Advertisement
YOU ARE HERE: LAT HomeCollections

'Double Standard' on Monterey Park

April 30, 1987

The article which appeared in the Los Angeles Times about Monterey Park on April 6 deserves some clarification.

First, the resolution which was passed by the City Council was not intended to "ferret out illegals," as you state. The resolution simply stated that if you were arrested for committing a crime and you appeared to be in the U.S. illegally (which is of course against the law), you would be referred to the immigration service. Please be aware that I am only upholding the Constitution, the same Constitution that I was sworn to uphold when I took my place on the council.

The Police Department did not go out looking for illegals, and this policy did not direct the police to report to the INS those individuals guilty of minor traffic violations. It seems strange that you should condemn me for upholding the law.

Secondly, the senior citizen complex was denied because it required a zone change and the granting of variances. The facility in question was a three-story structure in a single-family residential area. The structure itself was only seven feet from the adjacent property line. It is my feeling that if you can't play by the rules, then don't play. The council instructed the developer to redesign the facility or select another site and we would take it under consideration at that time.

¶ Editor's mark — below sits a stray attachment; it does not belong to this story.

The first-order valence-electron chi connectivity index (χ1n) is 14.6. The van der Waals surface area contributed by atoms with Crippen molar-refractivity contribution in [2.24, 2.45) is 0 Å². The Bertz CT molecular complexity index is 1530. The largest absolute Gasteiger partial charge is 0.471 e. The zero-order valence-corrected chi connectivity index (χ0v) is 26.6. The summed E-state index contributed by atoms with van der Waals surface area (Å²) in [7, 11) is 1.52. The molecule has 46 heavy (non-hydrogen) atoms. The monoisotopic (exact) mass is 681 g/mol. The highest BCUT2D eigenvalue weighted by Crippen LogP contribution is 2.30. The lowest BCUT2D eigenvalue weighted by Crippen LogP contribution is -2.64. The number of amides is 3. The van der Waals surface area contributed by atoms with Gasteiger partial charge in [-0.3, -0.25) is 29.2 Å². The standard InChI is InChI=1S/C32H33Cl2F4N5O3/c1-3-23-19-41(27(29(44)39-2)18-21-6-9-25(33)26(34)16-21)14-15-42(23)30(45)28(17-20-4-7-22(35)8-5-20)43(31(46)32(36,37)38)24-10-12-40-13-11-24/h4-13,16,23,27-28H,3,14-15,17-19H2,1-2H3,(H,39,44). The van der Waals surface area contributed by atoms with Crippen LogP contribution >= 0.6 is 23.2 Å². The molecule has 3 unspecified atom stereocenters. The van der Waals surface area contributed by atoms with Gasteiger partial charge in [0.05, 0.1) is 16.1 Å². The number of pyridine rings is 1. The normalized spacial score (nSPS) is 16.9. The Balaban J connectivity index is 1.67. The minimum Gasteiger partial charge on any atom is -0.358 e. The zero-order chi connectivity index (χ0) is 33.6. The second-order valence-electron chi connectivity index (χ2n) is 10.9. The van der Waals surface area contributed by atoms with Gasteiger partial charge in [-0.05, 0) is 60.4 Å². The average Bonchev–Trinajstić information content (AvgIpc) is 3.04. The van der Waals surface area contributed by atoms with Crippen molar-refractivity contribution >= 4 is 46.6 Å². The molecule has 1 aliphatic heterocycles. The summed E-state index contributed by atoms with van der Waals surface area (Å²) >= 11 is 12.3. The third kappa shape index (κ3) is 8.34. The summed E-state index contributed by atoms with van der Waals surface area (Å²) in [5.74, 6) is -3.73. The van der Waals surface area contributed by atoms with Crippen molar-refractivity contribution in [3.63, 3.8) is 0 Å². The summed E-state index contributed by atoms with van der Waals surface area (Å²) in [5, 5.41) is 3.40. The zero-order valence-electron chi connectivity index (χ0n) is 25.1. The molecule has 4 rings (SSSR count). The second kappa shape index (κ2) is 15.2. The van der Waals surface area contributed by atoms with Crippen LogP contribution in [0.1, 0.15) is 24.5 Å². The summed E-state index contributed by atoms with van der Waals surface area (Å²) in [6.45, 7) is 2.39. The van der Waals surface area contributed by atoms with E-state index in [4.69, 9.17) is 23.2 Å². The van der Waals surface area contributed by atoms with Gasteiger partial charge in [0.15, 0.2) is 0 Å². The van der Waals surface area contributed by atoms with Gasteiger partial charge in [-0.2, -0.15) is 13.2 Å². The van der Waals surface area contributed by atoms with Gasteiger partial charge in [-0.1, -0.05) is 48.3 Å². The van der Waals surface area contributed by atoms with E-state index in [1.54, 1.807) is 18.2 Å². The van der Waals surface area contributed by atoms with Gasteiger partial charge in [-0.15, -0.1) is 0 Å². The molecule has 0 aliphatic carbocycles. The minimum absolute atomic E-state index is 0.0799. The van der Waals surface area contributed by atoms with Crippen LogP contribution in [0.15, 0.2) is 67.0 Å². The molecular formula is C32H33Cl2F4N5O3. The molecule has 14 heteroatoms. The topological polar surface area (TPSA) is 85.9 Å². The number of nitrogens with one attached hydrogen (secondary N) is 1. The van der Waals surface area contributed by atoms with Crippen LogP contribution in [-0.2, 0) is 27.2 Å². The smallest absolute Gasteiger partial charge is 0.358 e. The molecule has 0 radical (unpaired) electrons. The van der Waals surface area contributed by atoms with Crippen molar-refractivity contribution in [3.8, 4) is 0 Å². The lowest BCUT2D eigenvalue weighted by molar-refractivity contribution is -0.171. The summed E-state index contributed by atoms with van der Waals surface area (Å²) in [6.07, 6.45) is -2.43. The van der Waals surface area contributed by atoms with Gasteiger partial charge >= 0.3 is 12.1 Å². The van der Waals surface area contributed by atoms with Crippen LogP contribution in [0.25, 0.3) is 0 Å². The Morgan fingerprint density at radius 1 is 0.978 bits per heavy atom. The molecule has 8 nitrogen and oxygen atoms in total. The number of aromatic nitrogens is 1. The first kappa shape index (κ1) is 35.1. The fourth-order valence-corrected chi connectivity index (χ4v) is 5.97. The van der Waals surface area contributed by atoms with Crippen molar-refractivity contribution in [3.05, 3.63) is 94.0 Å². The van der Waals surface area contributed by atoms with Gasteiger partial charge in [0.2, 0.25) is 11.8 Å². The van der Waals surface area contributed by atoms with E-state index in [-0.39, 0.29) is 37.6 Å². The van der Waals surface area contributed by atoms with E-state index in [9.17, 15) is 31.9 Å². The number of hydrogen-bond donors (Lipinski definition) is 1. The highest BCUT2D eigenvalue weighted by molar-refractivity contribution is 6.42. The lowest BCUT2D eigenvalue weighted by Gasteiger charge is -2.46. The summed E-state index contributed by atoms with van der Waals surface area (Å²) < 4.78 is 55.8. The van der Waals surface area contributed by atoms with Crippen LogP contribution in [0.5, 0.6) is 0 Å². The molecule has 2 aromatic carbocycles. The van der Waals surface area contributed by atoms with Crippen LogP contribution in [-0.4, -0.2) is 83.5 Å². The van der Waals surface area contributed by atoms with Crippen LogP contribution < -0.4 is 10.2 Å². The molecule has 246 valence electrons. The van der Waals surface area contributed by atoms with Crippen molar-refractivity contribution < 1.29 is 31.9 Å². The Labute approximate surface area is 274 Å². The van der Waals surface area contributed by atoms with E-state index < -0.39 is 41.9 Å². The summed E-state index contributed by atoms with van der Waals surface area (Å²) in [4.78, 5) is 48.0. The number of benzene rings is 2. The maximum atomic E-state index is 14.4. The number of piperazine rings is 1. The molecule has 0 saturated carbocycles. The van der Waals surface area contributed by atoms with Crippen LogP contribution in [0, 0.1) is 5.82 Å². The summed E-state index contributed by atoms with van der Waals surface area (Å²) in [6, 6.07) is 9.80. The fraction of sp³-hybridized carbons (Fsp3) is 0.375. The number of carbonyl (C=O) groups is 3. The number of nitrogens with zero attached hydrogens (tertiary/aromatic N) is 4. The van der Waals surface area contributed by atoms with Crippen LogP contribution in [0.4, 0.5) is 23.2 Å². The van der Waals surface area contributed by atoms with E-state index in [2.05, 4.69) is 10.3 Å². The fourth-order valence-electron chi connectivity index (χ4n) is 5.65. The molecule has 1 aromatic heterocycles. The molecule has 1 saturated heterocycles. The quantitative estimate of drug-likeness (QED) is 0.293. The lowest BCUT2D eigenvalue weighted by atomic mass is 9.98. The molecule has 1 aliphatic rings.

Thirdly, the flag issue. Monterey Park has only two flagpoles in front of City Hall--one for the U.S. flag and one for the state flag. At a recent "flag-raising" ceremony, the U.S. flag was taken down and the Republic of China's flag raised.

Rather than create problems, the council voted to prohibit any flag other than the U.S. and California flags from flying on the City Hall flagpoles. We did indicate that the foreign flag could be raised at a flagpole in any of our city parks. It is interesting to note that Los Angeles has an ordinance prohibiting any foreign flag from flying not only in front of City Hall but also in any public area. From the tone of your article, then, the mayor and councilmen of Los Angeles would be "racists." Certainly they're not, but the "folks" from Monterey Park are.

Fourthly, the attempt on curbing mini-malls and haphazard development in Monterey Park is "racist." Please note that Los Angeles is planning a moratorium on mini-malls and has initiated a stringent hillside development ordinance. This was supported by several minority councilmen. In Monterey Park this proposal would be "racist."

It's too bad we live by a double standard.

PATRICIA REICHENBERGER

Councilwoman

Monterey Park

Advertisement
Los Angeles Times Articles
|
|
|